Inspiring Inclusive Practice
In the edition of the LINC Blog, Inclusion Coordinator (INCO) Sinead Conran reflects on how her participation in the LINC+ CPD Programme and engagement in a Community of Practice with fellow INCO’s has benefited her and her colleagues in supporting children’s individuality and holistic development.
Sinead provides some tips and ideas for collaborating with children, parents and colleagues, along with the benefits of books and storytelling in supporting children’s emotional well-being.
Becoming an Inclusion Co-ordinator has strengthened my understanding of diversity and inspired me to invoke inclusive practice in the setting I work in, Precious Days Childcare.
One recent development which inspired inclusive practice came about during a Community of Practice Forum with fellow Inclusion Co-ordinators. We discussed our experiences and concerns regarding the effect that the COVID 19 pandemic has had on children’s emotional wellbeing. This discussion echoed the sentiments of parents, families, and colleagues, and inspired me to strengthen pedagogy and practice in relation to the emotional wellbeing of young children in our setting.
As luck would have it, Package 3 of LINC’s Continuing Professional Development (CPD) Programme, “Supporting Children’s Social and Emotional Development” was available and its focus on supporting children’s social and emotional well-being proved invaluable. The focus was on understanding how and why young children need to feel safe, secure and emotionally comfortable in order to learn. I shared the ideas and information with my colleagues, and the team felt inspired to further develop this area of practice.
I had heard about a book ‘The Colour Monster’ by Anna Llenas and how the book can be used as a learning tool to support emotional wellbeing. The book is beautiful with emotive descriptive language and colourful imagery which includes the clever use of colour codes and funny monsters. I hoped that it would capture the children’s interest and spark their creativity and imagination.
My colleagues and I introduced the book to the children in order to see how they would react, and they loved it. The children were fascinated with the funny cute monsters and what they represented, absorbing the ideas very quickly. The next day, one of the children was feeling upset and his three-year-old friend told me, “he’s feeling sad and alone like the blue monster I could give him a hug to make him feel better” and he did. Everyone in our setting were very enthusiastic about the colour monster’s message and our colleague Marie encouraged the team to take the learning to the next level.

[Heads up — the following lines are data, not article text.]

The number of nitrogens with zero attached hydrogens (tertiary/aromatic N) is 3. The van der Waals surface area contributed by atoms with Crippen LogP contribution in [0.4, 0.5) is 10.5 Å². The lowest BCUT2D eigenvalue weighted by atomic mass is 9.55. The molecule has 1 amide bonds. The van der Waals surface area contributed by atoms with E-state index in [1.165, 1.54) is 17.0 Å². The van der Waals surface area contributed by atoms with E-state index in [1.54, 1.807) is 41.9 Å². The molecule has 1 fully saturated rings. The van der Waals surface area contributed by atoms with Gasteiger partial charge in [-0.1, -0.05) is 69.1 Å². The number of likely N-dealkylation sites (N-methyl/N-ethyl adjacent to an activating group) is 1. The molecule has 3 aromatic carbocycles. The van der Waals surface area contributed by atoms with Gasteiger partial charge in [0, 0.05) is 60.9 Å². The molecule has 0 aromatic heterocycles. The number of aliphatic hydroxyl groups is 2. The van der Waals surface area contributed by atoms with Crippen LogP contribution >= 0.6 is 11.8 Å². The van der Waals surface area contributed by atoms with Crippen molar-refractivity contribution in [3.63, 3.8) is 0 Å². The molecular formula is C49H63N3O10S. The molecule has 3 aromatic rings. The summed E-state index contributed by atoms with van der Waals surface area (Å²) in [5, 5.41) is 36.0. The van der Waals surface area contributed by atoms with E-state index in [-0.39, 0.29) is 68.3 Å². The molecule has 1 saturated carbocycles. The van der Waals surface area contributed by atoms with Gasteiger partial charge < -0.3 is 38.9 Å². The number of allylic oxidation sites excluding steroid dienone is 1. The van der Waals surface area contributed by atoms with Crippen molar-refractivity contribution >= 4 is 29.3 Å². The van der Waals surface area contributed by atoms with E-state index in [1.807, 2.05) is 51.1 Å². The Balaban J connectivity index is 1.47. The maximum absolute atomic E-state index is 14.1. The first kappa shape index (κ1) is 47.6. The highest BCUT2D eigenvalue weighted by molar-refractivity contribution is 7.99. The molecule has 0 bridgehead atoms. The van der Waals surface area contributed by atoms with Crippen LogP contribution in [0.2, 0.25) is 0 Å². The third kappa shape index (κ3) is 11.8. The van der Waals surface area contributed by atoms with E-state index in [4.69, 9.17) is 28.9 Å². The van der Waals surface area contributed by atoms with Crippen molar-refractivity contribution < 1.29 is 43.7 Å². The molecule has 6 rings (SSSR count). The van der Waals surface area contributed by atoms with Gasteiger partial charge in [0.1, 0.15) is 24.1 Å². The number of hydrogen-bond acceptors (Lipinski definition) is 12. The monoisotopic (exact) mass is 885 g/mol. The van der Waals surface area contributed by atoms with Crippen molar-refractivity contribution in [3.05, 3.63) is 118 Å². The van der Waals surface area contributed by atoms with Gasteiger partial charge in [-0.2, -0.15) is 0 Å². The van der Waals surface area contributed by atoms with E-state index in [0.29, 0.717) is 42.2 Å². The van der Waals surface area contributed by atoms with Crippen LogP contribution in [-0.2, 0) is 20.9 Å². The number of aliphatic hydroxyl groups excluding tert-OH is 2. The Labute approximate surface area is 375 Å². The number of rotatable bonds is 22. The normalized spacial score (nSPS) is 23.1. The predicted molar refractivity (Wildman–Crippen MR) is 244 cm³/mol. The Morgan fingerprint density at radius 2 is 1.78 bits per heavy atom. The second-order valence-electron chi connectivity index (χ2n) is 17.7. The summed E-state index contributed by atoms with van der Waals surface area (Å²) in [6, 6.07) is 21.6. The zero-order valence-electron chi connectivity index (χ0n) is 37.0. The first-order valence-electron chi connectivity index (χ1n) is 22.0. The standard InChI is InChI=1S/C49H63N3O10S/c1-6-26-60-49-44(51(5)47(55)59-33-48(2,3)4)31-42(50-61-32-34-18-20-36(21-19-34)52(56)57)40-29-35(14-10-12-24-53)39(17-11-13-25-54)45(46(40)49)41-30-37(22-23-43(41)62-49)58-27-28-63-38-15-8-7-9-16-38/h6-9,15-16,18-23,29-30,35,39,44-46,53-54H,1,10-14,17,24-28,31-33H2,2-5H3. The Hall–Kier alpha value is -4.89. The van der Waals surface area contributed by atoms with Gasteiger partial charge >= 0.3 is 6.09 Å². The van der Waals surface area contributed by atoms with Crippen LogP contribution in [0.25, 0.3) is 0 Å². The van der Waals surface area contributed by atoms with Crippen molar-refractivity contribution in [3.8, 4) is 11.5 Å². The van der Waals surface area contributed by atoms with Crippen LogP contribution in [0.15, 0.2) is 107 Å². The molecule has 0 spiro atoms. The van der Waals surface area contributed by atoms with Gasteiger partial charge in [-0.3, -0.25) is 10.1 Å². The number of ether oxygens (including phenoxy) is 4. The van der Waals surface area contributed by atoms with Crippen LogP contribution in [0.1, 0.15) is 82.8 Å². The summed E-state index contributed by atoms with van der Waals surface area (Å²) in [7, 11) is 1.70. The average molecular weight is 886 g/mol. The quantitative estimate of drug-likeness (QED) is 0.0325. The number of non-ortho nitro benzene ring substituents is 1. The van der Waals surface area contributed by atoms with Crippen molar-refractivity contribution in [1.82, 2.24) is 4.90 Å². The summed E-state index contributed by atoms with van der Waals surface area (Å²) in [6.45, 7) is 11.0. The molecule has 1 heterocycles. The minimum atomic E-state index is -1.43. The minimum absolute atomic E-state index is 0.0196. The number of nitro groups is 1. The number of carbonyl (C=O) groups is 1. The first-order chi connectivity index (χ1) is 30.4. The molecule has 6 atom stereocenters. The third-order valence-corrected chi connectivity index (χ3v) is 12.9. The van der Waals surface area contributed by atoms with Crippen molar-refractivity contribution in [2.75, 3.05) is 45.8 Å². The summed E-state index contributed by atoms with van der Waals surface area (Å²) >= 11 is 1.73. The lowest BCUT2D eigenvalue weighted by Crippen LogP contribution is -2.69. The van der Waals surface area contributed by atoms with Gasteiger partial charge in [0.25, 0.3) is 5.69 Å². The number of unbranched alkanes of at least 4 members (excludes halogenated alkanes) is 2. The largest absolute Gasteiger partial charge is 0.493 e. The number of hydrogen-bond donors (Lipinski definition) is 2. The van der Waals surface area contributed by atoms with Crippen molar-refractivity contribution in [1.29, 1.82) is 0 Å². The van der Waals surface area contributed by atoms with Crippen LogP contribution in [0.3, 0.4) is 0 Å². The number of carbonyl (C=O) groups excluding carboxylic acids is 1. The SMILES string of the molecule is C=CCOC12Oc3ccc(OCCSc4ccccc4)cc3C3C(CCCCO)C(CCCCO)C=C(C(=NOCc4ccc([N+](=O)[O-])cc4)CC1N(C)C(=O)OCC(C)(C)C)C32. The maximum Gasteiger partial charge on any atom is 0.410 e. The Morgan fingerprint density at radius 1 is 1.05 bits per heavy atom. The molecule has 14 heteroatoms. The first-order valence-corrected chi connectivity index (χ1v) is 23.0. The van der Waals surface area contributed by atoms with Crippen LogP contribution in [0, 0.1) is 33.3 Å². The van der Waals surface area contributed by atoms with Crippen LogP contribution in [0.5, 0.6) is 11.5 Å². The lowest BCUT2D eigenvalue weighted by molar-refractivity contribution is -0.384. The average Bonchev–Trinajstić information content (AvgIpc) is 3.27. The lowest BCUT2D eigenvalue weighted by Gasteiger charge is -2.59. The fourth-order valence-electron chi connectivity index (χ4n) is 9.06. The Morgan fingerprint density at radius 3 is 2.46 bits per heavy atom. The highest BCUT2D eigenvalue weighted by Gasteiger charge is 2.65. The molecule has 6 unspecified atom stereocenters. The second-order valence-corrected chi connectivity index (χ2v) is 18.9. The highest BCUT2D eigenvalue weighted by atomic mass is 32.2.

Through various play activities, the children had the opportunity to work individually, in small groups and in large groups. The children strengthened their emotional intelligence and emotional literacy as they began to name, understand, and describe their emotions while at play. The colour monster activities nurtured positive interactions and language acquisition which corresponded with inclusive learning goals within a child’s My Access and Inclusion Plan.
My colleagues and I wanted to promote partnership with parents and convey the learning the children had with the book, while supporting families’ questions about self-regulation and wellbeing. The team worked together to develop an emotions toolkit to support a consistent approach to the children’s learning at home and in preschool. The toolkit contained information about the children’s emotional development and how the adults involved could act as co-regulators to promote children’s wellbeing and was shared with parents.
Strategies to re-engage the thinking brain such as Bruce Perry’s 3 R strategy (Regulate, Relate, Reason) were added to the toolkit. Storytime, reading together, exploring the colour monster book, relaxing in a restful den, nature play and much more were highlighted as calming play opportunities. Similarly, music, dance, yoga, breathing exercises, and sports activity were identified as beneficial strategies. The emphasis was on finding ways to help children understand and manage their emotions through positive interactions, supportive relationships and play.
Each child transitioning into primary school received a copy of the emotion’s toolkit and our colleague Marie gave each child a copy of the book “the colour monster goes to school” as a departure gift. The toolkit received extremely positive feedback and may be updated and distributed to all new children, their families, and new staff members in order to inspire inclusive practice.
Recognise that all children’s feelings are valid, “then share your calm, not their chaos” L. R. Knost advises, and we did.
Inclusion Coordinator (INCO)
Sinead graduated from the LINC Programme in 2021 and became an Inclusion Co-ordinator in the setting she already worked in. She works in a small Preschool in Tallaght, Precious Days Childcare at the base of the Dublin foothills. She works with a super group of ladies who are passionate about supporting each child’s individuality, well being, and development.
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